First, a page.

If you’ve been following the Lafayette Downtown Specific Plan you undoubtedly know that the height and density debate won’t be completely resolved until the final City Council vote on the plan (and probably not even then). But the Planning Commission came to a pretty significant consensus on the issue last week.
Planning Commissioners agreed the downtown height limit should remain at 35 feet, with an additional 10 feet — up to 45 feet total — allowed if certain conditions are met (see below). That’s not much different than what’s been floating out there the past couple of years.
But what is different is they limited the number of stories to three. That’s an incredibly important distinction. Without that limitation, a 45-foot building could theoretically be four-stories tall. With it, a taller building does not necessarily mean a denser building because, even with an additional 10 feet, a developer can not add another floor of apartments or offices.
Nothing here is final. Planning staff still has to go back and revise the downtown plan with ALL of the Planning Commissions recommendations, then bring it back to commissioners for more public hearings and final approval. Then the whole thing heads to the City Council. The city is hoping the council can make a final decision on the plan in September.
The Planning Commission’s recommendation appears to be somewhat of a compromise. Many had concerns that with additional height would come additional density, and with additional density would come traffic and safety problems. At the same time, the business community said developers needed flexibility, particularly to attract high-quality retailers who often demand more vertical space on the first floor.
What the Planning Commission has come up with won’t appease those who worry taller buildings will block views or hurt Lafayette’s small-town charm. But that’s a concern the city may not entirely alleviate unless it agrees to keep the height limit at 35 feet or set it lower.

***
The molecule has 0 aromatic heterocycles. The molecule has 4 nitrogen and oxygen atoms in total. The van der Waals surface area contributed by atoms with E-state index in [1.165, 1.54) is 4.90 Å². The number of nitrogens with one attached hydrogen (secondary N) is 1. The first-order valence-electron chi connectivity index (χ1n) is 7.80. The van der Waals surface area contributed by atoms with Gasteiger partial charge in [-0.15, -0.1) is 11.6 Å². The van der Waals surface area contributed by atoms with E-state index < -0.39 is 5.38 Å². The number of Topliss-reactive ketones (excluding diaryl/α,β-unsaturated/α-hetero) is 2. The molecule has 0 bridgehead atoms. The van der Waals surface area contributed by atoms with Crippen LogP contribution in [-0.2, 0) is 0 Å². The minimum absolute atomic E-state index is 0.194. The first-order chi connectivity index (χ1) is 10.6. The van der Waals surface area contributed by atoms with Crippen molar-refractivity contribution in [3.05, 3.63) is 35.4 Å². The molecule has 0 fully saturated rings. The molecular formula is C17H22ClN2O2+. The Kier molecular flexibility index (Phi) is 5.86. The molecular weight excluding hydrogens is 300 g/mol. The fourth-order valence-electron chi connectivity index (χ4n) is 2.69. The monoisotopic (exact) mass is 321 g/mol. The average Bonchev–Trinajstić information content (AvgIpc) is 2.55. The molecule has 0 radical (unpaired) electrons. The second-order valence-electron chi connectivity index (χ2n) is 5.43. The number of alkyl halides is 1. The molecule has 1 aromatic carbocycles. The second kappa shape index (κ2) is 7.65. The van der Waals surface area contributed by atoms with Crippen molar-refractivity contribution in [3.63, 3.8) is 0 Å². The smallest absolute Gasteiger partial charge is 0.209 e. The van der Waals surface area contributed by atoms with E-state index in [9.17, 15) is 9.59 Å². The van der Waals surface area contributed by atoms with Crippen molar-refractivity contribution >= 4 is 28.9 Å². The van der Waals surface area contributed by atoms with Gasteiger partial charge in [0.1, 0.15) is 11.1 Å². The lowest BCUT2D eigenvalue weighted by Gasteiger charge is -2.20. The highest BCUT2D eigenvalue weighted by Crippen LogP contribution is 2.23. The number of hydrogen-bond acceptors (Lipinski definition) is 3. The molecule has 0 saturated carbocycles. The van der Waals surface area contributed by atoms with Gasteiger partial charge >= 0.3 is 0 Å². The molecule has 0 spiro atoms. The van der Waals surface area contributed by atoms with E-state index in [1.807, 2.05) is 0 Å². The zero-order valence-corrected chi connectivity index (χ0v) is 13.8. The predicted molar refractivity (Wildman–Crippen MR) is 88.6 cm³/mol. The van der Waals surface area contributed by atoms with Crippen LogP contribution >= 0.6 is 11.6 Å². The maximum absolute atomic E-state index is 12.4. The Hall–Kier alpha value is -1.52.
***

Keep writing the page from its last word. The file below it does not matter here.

Want a couple examples of what this could look like? Take a look at the Lafayette Mercantile Building: A taller first story with high-end shops, then two floors of office space. Three stories, 42 feet tall.
Then there’s the Lafayette library, which is an example of a building that needed additional height due to the topography of the land on which it sits. The library is only one (big) story at Mt. Diablo Boulevard, but significantly taller, at least from a perception standpoint, at Golden Gate Way, thanks to the steep decline of the terrain along that block.
Developers, of course, wouldn’t get the added height just by asking nicely. Their plans would have to hold up under the city’s usual general plan and design review scrutiny, plus satisfy additional criteria specifically for buildings taller than 35 feet.
City Manager Steven Falk describes it in his “Friday Summary” last week:
Additional height over 35’ and up to 45’ will be granted only if the building complies with the City’s design guidelines, does not adversely impact its surroundings or views to distant hills, and provides benefits to the community which are significant and over and beyond what is normally required by the City.
It would be up to the Planning Commission to determine whether they can make the findings to allow the additional height.
“The findings for extra height had to be really strict because it is not the intention for the Planning Commission to approve every request for increased heights,” said Planning and Building Manager Niroop Srivatsa.